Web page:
After a big financial crisis in the early 1990s quite a few changes were made to the way Sweden was governed. The private sector got more involved in areas where the government previously had a monopoly. Sweden saw the privatization of several public services, and for-profit free schools were introduced with a system of school vouchers that is funded with public money from the local municipality. This and several other similar reforms have led Sweden to become much more of a free-market economy, which might not be the first thing people associate with Sweden.

At the moment the Swedish Government consists of a coalition of four centre-right parties, and the Social Democratic Party are in opposition, even though they are still the biggest party in parliament. So the political landscape in Sweden has changed a lot during the last couple of decades. However Sweden is still in many ways one of the most equal countries in the world, for example when it comes to income equality, and gender equality (45% of MPs are women, contrasting that to the UK where 22% of MPs are women). However, income inequality is growing, as Sweden has recently seen the fastest growth in income inequality of any advanced OECD country. So a class society certainly still exists, and there are many areas of deprivation. Something that shocked a lot of people (including people in the British media) was the riots that took place in Husby (a suburb of Stockholm) in May 2013. Husby is by Swedish standards a fairly deprived area with high unemployment and a high concentration of immigrants.

The scale of the riots was nowhere near that of the riots that took place in cities in the UK in 2011, but it did lead to a lot of soul searching among Swedish people, and did serious damage to Sweden’s reputation abroad. Since the 1970s and to this day Sweden has accepted a significant number of refugees and asylum seekers from all over the world. This has rapidly changed the demographics of Sweden, which used to be a fairly homogeneous society. Now probably around 25% of the Swedish population have a foreign background and around 15% were born abroad.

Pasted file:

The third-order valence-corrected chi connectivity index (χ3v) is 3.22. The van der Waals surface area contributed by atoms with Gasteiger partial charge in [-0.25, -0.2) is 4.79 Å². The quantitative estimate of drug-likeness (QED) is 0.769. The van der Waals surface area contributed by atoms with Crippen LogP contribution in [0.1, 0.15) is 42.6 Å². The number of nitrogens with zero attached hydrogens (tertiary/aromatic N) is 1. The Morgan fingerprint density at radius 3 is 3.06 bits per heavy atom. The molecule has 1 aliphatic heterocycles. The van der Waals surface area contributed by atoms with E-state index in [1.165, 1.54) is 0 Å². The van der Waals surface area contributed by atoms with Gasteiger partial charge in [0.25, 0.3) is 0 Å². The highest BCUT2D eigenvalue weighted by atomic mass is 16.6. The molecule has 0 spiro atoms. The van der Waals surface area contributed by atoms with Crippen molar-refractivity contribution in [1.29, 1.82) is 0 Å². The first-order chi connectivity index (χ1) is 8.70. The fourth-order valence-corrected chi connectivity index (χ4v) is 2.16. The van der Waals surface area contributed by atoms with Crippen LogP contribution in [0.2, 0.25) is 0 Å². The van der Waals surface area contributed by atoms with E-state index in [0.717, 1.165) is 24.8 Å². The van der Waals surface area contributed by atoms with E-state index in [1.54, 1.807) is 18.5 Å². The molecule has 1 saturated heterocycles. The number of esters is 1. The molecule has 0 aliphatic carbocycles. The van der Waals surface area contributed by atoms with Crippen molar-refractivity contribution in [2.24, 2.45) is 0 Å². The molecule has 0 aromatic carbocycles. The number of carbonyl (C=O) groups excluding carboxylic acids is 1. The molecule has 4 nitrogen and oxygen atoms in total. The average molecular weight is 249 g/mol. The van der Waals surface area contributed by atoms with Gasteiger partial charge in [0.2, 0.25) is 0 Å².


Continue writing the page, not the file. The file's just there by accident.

Sweden has in recent years seen the rise of a right-wing political party with a staunch anti-immigration stance called the Sweden Democrats. They were elected to the national parliament in 2010. This was a shock to a lot of people in Sweden and abroad, since a lot of Swedes had (and still have to some extent) a self-image of being an open, tolerant, multicultural society, a society free of racism and prejudices. But when the Sweden Democrats got 5.7% in the General Election in 2010, and more recently 9.7% in the Election to European Parliament in May this year, it shattered the self-image of a lot of Swedes. We were no longer a nation free from anti-immigrant sentiment and xenophobia, and if you scratched the surface you noticed that there was a lot of resentment towards immigrants in many parts of the country.

Hopefully Sweden will continue to be an open and equal society even in the future, and we will see if the general election on 14th September this year will affirm that. f

David n/SSF has spent the last year living at St Anthony’s Friary in Newcastle upon Tyne and is about to move to Leeds. He is originally from Gothenburg in Sweden.